New details about police officers’ actions during a school shooting in Uvalde, Texas, that killed 19 children and two teachers are raising questions ― and calls for a federal inquiry.
Rep. Joaquin Castro (D-Texas) on Thursday asked Federal Bureau of Investigation Director Chris Wray to examine local law enforcement’s response to shooting at Robb Elementary School, noting in particular that state officials’ accounts of what transpired conflicts with what parents and witnesses say actually happened.
That starts with a hazy timeline of the attack itself. While Uvalde Police Chief Daniel Rodriguez said officers responded to the scene “within minutes,” what happened next is unclear.
Texas Department of Public Safety Director Steve McCraw said Wednesday that after the shooter opened fire on a school security officer, a full 40 minutes to an hour passed before a U.S. Border Patrol team burst into a classroom and fatally shot the gunman.
A different spokesman disputed that account, however, suggesting the “40 minutes” began when the shooter shot his grandmother earlier in the day, then stole her truck and drove to Robb Elementary School.
Agonizing video from outside the school shows distraught parents pleading with police officers over the seeming lack of action.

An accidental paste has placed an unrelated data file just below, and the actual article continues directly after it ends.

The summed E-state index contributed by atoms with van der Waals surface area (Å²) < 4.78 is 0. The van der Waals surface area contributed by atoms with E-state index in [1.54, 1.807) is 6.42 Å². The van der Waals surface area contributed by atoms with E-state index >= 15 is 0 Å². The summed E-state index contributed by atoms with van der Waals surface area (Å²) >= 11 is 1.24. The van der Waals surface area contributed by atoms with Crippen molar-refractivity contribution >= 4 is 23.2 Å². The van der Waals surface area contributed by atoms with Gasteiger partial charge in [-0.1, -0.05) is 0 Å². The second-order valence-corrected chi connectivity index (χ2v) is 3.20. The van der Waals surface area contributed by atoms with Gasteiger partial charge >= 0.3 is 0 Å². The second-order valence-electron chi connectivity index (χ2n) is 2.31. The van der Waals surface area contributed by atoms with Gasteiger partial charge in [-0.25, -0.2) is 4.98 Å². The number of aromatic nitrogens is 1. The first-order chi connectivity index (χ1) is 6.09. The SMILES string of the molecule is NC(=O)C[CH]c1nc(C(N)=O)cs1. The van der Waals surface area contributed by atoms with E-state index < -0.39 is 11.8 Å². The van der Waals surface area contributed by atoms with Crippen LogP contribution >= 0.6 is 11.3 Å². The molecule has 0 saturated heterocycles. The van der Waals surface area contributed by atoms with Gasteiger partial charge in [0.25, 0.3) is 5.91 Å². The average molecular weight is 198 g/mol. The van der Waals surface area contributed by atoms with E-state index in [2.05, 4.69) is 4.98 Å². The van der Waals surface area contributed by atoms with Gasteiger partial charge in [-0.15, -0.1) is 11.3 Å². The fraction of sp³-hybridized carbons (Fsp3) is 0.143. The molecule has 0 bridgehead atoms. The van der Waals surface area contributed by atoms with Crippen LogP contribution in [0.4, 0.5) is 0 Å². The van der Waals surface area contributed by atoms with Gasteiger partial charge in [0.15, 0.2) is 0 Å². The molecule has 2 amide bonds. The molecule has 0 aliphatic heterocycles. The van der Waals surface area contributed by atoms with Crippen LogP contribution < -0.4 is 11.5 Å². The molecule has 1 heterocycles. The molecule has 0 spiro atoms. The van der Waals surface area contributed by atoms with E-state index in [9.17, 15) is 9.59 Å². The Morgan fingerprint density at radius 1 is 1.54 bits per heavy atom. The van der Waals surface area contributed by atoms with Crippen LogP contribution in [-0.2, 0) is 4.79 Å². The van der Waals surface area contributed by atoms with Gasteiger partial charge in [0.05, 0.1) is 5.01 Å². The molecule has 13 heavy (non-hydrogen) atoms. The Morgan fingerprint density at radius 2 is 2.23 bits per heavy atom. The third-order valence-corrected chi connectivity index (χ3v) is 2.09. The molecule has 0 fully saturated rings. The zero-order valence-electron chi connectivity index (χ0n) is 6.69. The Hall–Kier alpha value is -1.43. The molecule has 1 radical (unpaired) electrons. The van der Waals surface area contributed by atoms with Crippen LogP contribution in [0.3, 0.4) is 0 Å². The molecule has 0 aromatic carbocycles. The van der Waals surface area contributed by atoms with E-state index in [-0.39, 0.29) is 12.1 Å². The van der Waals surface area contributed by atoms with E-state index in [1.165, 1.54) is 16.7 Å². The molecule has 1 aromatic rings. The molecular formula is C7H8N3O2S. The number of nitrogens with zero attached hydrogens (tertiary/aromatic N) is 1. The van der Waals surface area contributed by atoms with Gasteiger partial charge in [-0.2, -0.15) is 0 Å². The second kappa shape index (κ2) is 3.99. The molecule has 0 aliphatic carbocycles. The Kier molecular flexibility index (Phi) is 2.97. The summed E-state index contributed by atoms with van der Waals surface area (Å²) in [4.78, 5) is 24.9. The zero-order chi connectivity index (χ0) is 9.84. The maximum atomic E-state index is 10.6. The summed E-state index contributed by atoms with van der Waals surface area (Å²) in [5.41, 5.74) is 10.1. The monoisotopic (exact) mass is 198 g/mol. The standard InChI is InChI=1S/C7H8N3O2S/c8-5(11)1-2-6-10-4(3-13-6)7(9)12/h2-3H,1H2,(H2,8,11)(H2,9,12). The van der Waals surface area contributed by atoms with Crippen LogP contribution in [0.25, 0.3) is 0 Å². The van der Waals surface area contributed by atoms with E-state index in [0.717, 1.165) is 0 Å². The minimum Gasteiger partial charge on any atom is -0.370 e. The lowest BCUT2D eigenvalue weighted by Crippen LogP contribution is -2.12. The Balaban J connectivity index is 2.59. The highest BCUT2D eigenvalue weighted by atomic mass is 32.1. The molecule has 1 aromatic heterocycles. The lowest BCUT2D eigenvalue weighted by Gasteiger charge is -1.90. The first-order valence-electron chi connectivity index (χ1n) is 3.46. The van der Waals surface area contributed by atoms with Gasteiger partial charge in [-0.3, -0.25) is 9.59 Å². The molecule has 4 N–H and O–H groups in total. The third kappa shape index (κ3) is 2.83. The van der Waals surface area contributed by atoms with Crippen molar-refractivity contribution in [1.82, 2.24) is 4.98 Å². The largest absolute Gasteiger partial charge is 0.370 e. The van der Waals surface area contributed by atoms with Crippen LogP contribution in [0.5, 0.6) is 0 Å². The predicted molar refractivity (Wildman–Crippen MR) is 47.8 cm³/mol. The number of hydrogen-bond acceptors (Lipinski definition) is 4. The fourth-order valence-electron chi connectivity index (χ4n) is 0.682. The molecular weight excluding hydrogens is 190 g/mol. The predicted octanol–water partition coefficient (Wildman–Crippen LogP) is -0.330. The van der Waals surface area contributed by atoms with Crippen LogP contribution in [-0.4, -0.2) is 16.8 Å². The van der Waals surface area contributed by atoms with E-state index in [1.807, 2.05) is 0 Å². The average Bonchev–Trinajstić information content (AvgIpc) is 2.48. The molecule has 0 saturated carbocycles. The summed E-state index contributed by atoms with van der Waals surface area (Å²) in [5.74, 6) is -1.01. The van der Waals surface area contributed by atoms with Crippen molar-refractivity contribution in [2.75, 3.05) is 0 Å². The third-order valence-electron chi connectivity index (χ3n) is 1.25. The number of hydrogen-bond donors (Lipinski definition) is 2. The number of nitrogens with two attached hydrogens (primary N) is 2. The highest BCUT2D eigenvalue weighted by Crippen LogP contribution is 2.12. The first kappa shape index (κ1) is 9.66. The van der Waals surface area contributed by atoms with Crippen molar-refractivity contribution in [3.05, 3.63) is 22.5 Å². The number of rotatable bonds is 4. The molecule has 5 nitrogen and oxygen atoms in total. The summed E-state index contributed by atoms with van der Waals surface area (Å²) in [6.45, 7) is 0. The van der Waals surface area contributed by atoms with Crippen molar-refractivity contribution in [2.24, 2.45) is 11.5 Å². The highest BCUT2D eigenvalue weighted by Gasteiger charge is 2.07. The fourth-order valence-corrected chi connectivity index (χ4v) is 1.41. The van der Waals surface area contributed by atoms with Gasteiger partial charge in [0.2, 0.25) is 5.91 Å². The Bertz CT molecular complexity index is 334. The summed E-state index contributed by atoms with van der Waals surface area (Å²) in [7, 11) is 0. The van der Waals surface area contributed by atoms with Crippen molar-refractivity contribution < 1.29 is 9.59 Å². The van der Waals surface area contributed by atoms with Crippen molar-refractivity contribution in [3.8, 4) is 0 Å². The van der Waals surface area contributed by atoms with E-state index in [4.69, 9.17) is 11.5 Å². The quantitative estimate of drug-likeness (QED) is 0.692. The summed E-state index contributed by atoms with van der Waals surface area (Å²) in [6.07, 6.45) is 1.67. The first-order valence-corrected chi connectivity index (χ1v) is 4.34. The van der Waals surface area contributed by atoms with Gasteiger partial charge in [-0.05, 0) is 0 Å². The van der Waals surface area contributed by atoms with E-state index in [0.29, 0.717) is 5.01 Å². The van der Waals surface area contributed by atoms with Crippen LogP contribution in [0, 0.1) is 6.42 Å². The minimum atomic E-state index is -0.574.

“We were wondering, ‘What the heck is going on? Are they going in?’” Derek Sotelo, who works at a tire shop near the school, told The New York Times. “The dads were saying, ‘Give me the vest, I’ll go in there!’”
At one point, federal marshals reportedly handcuffed one of the parents ― a mother whose two children were inside the building. Once freed, she proceeded to hop the school fence, enter the building and sprint out with her kids.
Official statements have also varied on whether or not the gunman exchanged fire with the school security officer outside the school, and how long the gunman was barricaded inside a classroom before police could gain entry, both of which Rep. Castro mentioned in his letter to the FBI Thursday.
The congressman added that an additional block of time between 11:30 a.m. and 1 p.m. also has yet to be fully accounted for.
Asked to account for the gap at a press conference Thursday, Victor Escalon of Texas Department of Public Safety offered only, “We will circle back on that.”